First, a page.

“There is no viable path, locally or federally, for the Washington football team to return to Washington, D.C., without first changing the team name," D.C. Deputy Mayor John Falcicchio said.

Washington's name has been a topic of debate for years but has recently received major pushback over the past month as the nation yearns for racial justice following the murder of George Floyd.

It was also reported on Wednesday that investment firms and shareholders worth a collective $620 billion have asked Nike, FedEx and PepsiCo to terminate their business relationships with the Washington Redskins unless the team agrees to change its name.

The Redskins have expressed interest in playing on the grounds of RFK after a bill was introduced in 2019 calling for the federal government to sell the area to the city. However, the bill won't pass through Congress unless the land is used for the team under a different name. U.S. Rep. Raúl M. Grijalva (D-Ariz.), chair of the House Natural Resources Committee, referred to the current name as a "racist nickname."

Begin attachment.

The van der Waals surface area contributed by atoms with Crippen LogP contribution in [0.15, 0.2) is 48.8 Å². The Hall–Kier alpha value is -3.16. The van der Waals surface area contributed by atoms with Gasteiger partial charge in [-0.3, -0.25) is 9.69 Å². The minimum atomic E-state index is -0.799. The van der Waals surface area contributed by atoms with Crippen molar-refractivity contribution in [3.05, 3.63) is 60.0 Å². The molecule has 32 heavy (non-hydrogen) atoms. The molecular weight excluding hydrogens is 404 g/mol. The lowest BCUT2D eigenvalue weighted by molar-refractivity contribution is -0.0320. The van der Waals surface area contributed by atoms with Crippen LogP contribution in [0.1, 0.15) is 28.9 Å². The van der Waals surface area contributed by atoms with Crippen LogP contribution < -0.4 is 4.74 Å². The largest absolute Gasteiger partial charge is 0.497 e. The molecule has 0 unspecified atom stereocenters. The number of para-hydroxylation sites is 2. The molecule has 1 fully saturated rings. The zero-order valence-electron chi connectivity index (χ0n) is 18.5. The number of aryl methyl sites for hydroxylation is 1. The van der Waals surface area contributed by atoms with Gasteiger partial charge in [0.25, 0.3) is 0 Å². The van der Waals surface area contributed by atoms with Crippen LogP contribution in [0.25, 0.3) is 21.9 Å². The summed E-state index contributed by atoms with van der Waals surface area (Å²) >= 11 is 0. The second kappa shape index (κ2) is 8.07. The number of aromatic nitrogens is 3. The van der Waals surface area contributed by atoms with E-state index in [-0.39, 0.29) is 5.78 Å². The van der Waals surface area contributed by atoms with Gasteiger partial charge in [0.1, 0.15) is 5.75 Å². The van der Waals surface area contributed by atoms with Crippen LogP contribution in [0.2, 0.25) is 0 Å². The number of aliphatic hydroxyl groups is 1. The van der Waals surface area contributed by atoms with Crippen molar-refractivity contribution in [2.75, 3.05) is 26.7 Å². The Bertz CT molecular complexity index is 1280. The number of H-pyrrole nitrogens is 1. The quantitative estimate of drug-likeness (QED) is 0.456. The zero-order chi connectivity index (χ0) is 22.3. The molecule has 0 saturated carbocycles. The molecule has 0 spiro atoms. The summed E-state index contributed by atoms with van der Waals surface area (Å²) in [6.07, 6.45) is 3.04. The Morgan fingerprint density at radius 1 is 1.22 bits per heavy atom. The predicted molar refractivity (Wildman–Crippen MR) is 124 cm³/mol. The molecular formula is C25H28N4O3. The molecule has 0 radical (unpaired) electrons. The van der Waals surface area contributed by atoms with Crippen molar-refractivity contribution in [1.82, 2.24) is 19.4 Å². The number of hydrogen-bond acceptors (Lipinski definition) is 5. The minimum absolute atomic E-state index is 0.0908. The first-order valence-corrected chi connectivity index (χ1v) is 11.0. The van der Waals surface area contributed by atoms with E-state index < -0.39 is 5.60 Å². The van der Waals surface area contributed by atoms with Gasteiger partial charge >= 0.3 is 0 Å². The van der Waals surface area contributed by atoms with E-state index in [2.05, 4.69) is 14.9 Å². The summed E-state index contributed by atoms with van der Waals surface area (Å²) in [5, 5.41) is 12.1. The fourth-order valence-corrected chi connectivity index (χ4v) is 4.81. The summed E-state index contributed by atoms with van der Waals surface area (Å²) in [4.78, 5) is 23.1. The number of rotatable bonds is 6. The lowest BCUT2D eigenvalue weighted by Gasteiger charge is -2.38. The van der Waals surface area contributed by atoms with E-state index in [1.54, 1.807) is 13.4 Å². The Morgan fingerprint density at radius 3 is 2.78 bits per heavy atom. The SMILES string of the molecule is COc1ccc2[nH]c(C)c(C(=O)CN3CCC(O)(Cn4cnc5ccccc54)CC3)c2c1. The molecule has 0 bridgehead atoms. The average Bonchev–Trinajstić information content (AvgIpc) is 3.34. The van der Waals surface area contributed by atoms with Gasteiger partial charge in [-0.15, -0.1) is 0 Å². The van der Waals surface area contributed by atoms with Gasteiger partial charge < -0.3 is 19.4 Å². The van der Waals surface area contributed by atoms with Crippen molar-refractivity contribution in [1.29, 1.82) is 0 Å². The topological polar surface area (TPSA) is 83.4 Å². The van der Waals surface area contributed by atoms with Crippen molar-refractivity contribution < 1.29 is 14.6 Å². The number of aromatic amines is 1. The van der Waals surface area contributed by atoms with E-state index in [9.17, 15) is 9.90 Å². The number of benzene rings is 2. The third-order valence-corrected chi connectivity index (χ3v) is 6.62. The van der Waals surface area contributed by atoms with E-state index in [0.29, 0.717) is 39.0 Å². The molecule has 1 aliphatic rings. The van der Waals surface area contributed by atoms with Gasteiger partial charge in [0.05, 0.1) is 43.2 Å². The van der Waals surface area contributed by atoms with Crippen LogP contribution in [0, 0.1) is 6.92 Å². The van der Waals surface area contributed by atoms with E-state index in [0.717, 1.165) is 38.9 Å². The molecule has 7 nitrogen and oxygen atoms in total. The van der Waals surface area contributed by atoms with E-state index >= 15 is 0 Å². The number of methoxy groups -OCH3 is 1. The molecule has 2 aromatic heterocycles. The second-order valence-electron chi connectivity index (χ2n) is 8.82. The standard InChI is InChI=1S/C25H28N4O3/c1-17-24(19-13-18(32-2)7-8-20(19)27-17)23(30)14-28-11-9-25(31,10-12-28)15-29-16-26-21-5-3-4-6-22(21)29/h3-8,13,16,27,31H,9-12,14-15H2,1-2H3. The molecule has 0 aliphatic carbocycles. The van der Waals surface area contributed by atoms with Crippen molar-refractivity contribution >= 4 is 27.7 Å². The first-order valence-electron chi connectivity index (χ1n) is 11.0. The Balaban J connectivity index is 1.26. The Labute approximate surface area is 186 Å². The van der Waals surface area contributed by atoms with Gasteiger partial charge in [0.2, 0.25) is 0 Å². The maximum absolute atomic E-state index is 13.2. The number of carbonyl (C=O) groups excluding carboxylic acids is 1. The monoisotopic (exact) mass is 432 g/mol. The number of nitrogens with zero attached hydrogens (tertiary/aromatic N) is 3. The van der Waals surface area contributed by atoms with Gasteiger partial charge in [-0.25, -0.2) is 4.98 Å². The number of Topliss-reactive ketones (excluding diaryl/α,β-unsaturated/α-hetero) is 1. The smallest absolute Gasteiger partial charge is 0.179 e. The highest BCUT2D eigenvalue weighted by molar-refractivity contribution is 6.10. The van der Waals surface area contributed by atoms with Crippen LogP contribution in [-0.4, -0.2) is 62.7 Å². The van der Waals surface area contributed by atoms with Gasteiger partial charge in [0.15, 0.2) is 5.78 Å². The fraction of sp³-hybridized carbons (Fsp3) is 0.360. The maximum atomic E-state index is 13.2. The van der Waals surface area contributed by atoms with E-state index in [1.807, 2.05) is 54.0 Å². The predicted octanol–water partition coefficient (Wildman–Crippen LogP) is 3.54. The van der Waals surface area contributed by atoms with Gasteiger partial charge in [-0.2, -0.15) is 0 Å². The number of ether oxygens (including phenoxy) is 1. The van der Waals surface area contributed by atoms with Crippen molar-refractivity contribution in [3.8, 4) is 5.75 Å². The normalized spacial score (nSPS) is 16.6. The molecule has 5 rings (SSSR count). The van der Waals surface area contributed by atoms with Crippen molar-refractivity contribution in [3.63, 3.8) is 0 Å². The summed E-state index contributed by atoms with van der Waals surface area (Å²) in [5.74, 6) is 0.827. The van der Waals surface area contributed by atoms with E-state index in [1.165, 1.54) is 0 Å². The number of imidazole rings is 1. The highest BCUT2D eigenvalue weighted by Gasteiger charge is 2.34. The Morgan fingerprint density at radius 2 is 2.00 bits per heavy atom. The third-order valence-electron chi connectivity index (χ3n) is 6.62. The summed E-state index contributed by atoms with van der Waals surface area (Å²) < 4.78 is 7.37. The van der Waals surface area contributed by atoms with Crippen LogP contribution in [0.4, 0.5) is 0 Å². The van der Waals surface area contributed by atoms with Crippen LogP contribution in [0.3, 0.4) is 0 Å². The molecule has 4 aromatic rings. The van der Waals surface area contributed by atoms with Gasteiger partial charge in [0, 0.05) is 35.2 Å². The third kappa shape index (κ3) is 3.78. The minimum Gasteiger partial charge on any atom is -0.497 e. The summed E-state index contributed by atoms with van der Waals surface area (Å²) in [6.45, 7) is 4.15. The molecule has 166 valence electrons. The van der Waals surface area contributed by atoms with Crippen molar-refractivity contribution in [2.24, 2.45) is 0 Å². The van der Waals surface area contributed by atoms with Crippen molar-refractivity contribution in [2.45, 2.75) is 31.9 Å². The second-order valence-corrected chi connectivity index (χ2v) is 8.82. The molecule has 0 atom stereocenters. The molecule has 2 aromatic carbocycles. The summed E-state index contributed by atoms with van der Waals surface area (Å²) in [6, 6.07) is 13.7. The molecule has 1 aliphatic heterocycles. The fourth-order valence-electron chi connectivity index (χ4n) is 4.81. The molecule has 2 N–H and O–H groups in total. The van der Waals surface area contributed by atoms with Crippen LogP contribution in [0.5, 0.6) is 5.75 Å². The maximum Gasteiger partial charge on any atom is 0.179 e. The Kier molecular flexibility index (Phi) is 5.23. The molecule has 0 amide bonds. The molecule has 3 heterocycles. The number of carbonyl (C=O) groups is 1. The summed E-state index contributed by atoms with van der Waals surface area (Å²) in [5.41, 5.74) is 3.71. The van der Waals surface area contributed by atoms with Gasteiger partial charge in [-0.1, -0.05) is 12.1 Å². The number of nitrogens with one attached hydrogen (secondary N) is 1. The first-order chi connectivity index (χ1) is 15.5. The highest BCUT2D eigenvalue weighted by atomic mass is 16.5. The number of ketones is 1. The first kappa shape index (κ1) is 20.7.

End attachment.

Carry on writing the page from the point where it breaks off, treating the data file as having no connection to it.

RELATED ARTICLE: RON RIVERA MAKES FIRST PUBLIC COMMENTS REGARDING REDSKINS' NAME

Redskins owner Dan Snyder has stated in the past that he is not open to a name change, as he considers it to be an act of honor toward Native Americans. 

Washington currently plays its games at FedEx Fied in Landover, Md. Both sides would like to see the team return to the District, but for as long as they are called the Redskins, it won't happen.

“The time has ended,” Grijalva said. “There is no way to justify it. You either step into this century or you don’t. It’s up to the owner of the team to do that.”

“The city obviously would like the team back,” Norton said. “But it’s important that [Falcicchio] used the word ‘federally’ -- meaning that they now recognize that there is no hope unless this name is changed.”

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Jeff Bostic shares hilarious story of Joe Bugel blaming him for a missed block that wasn't his doing

Jeff Bostic shares hilarious story of Joe Bugel blaming him for a missed block that wasn't his doing

Former Redskins coach Joe Bugel, who died on Sunday at the age of 80, impacted numerous players throughout his time in the NFL. Specifically, from 1981-89 he helped members of  "The Hogs" offensive line in Washington become one of the greatest units ever assembled.